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Trump takes the welfare of welfare into his own hands

by Nicholas Mazur - Campus Talk Editor
Wed, Dec 6th 2017 11:45 am
Donald Trump is no slouch when it comes to money by any means. Therefore, it is something to wonder about when he wants to, as quickly as possible, make welfare more restrictive. It is an issue that ignites the political side in many of us, and the solution to fixing welfare is, like most things, not so cut and dry.
Donald Trump is no slouch when it comes to money by any means. Therefore, it is something to wonder about when he wants to, as quickly as possible, make welfare more restrictive. It is an issue that ignites the political side in many of us, and the solution to fixing welfare is, like most things, not so cut and dry.

Welfare is one of those topics very few people have an opinion on that isn’t strong, especially since Bill Clinton said during his presidency that he would change what welfare looked like. According to CBS, Trump has recently expressed interest in putting his own influence into the welfare system in an attempt to make it more restrictive. Trump believes “people are taking advantage of the system.” Well, he’d know all about that, now wouldn't he?

Trump has offered no detail on what the specifics of the changes might be, but plans to start working on it after the new tax overhaul he is trying to get done by the end of the year. According to CBS, Trump has Paul Winfree, director of budget policy and deputy director of Trump's Domestic Policy Council, working on this issue in order to truly make something happen as quickly as possible, sending a “strong message.” However, if real change is to be made, it must come not only from executive orders, but from true legislation as well. 

According to the The Washington Post, Republicans are also going to try to cut spending to Social Security and Medicaid as well.

Like I said, there’s no middle ground here. Everyone’s got very heated opinions about welfare. The two arguments I come across most are: “I ain't payin' taxes so some freeloader can sit around and live off my tax dollars” and on the other end of the spectrum, “people don’t deserve to starve no matter what, they’re human beings.” To be quite honest, I find myself often confused on where to stand. After all, both arguments in principle seem fair. Middle class taxpayers are getting pushed lower and lower, and the idea of people not working at all while they have to pay more for less seems unfair. However, I also could never bring myself to say someone doesn’t deserve food and shelter.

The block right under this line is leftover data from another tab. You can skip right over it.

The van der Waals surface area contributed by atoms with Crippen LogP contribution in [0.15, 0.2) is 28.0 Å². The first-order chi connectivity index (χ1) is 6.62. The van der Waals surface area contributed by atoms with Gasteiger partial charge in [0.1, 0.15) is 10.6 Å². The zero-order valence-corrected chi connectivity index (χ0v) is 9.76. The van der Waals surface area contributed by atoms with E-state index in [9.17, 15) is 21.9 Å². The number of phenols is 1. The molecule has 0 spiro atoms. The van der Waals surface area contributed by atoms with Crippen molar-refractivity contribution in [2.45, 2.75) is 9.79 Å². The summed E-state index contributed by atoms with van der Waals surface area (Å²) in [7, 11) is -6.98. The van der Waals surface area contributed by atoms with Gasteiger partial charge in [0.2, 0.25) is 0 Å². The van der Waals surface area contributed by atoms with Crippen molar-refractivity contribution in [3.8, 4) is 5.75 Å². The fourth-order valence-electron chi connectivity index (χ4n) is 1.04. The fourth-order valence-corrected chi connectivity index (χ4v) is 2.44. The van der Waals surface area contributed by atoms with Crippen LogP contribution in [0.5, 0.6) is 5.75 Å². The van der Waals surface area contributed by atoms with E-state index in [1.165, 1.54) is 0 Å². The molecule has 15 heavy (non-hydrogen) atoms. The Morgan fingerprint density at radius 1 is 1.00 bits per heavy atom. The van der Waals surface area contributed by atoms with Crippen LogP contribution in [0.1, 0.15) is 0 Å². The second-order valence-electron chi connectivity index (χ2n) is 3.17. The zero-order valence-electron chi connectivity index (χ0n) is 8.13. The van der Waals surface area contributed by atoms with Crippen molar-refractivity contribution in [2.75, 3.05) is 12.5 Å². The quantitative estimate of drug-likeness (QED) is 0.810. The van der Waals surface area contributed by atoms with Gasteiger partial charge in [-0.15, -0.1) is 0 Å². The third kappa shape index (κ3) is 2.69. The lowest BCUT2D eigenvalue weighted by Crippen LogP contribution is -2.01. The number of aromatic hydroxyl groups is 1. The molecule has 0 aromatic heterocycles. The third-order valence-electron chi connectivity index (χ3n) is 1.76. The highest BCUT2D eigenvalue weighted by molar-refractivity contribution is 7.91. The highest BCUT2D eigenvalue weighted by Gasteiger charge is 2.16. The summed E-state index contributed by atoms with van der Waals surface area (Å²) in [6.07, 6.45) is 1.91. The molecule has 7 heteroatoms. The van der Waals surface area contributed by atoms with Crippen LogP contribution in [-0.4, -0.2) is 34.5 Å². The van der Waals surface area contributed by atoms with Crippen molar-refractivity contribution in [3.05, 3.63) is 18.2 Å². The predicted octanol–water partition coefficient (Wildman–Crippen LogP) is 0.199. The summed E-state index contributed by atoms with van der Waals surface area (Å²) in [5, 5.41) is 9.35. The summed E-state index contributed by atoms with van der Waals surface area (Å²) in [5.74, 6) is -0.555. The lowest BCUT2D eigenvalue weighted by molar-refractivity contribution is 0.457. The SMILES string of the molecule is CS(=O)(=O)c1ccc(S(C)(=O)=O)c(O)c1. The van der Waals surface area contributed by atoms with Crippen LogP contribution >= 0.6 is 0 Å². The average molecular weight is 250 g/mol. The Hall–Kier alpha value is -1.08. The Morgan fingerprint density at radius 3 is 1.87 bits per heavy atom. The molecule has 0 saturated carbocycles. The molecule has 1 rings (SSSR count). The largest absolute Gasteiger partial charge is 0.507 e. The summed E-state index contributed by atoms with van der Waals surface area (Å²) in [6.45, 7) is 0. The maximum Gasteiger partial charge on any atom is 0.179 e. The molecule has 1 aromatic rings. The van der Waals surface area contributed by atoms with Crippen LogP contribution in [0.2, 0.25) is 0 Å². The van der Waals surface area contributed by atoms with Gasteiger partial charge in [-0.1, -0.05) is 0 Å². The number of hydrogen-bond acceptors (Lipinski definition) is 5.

A lot of the argument around welfare stems from one of my least favorite human beings, Ronald Reagan. According to The Atlantic, in 1976 he created what would become one of the most infamous characters in American history, the ‘Welfare-Queen’. This refers to the stereotypical individual one imagines taking advantage of welfare using fake names and addresses, lying and cheating to get exorbitant amounts of money out of the welfare system without working a day in her life. No doubt this is much along the lines of what Trump imagines when he says people are taking advantage of the welfare system. That’s not to say people aren’t taking advantage. Wherever there is a chance, rather than play fair, there will be people there cheating. The question seems to be: are enough people cheating to warrant this restriction, or will it just be hurting lower class people even more?

If you think I’m going to sit down in front of my computer and solve the welfare “crisis” for you in 650 plus words, I promise you've read this far for nothing. I think perhaps that is what can be learned from this. I can no more solve this issue in 650 plus words than Trump can solve the issues of welfare with one quick snap of his fingers. I highly doubt he has sat down and had his people collect the data for him. I doubt he has sifted through even one statistic on welfare in America. I would hardly be surprised if he has ever even talked to someone who is on welfare.

That's just the danger of a billionaire president. I’m not saying one view is right over another at this point. What I am saying is that a president who consider $1 million a small loan should take caution when deciding how to treat people who live just above, right on or below the poverty line. The poverty line itself is flawed, and to make decisions for a whole nation without being methodical about it, without making sure you were doing what is best, is simply irresponsible.

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